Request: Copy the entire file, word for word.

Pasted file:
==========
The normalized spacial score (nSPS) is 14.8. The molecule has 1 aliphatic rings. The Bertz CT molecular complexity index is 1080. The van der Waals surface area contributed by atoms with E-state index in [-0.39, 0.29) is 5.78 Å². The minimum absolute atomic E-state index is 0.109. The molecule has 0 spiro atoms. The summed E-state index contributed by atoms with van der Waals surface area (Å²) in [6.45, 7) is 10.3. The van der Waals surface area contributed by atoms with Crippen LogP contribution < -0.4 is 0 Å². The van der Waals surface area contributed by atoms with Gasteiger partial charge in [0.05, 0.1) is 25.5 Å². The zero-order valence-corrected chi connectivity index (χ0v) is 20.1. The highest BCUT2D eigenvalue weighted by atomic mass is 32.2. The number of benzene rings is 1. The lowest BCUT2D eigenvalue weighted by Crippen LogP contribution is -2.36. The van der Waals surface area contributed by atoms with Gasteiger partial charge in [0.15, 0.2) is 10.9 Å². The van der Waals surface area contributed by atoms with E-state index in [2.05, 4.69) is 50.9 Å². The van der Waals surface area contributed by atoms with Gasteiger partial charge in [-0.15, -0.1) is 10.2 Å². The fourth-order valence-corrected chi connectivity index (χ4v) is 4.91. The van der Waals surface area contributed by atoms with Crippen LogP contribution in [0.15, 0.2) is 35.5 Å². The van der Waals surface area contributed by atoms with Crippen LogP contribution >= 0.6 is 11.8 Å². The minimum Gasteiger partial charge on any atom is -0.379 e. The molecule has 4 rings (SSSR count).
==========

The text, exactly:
The normalized spacial score (nSPS) is 14.8. The molecule has 1 aliphatic rings. The Bertz CT molecular complexity index is 1080. The van der Waals surface area contributed by atoms with E-state index in [-0.39, 0.29) is 5.78 Å². The minimum absolute atomic E-state index is 0.109. The molecule has 0 spiro atoms. The summed E-state index contributed by atoms with van der Waals surface area (Å²) in [6.45, 7) is 10.3. The van der Waals surface area contributed by atoms with Crippen LogP contribution < -0.4 is 0 Å². The van der Waals surface area contributed by atoms with Gasteiger partial charge in [0.05, 0.1) is 25.5 Å². The zero-order valence-corrected chi connectivity index (χ0v) is 20.1. The highest BCUT2D eigenvalue weighted by atomic mass is 32.2. The number of benzene rings is 1. The lowest BCUT2D eigenvalue weighted by Crippen LogP contribution is -2.36. The van der Waals surface area contributed by atoms with Gasteiger partial charge in [0.15, 0.2) is 10.9 Å². The van der Waals surface area contributed by atoms with E-state index in [2.05, 4.69) is 50.9 Å². The van der Waals surface area contributed by atoms with Gasteiger partial charge in [-0.15, -0.1) is 10.2 Å². The fourth-order valence-corrected chi connectivity index (χ4v) is 4.91. The van der Waals surface area contributed by atoms with Crippen LogP contribution in [0.15, 0.2) is 35.5 Å². The van der Waals surface area contributed by atoms with Crippen LogP contribution >= 0.6 is 11.8 Å². The minimum Gasteiger partial charge on any atom is -0.379 e. The molecule has 4 rings (SSSR count).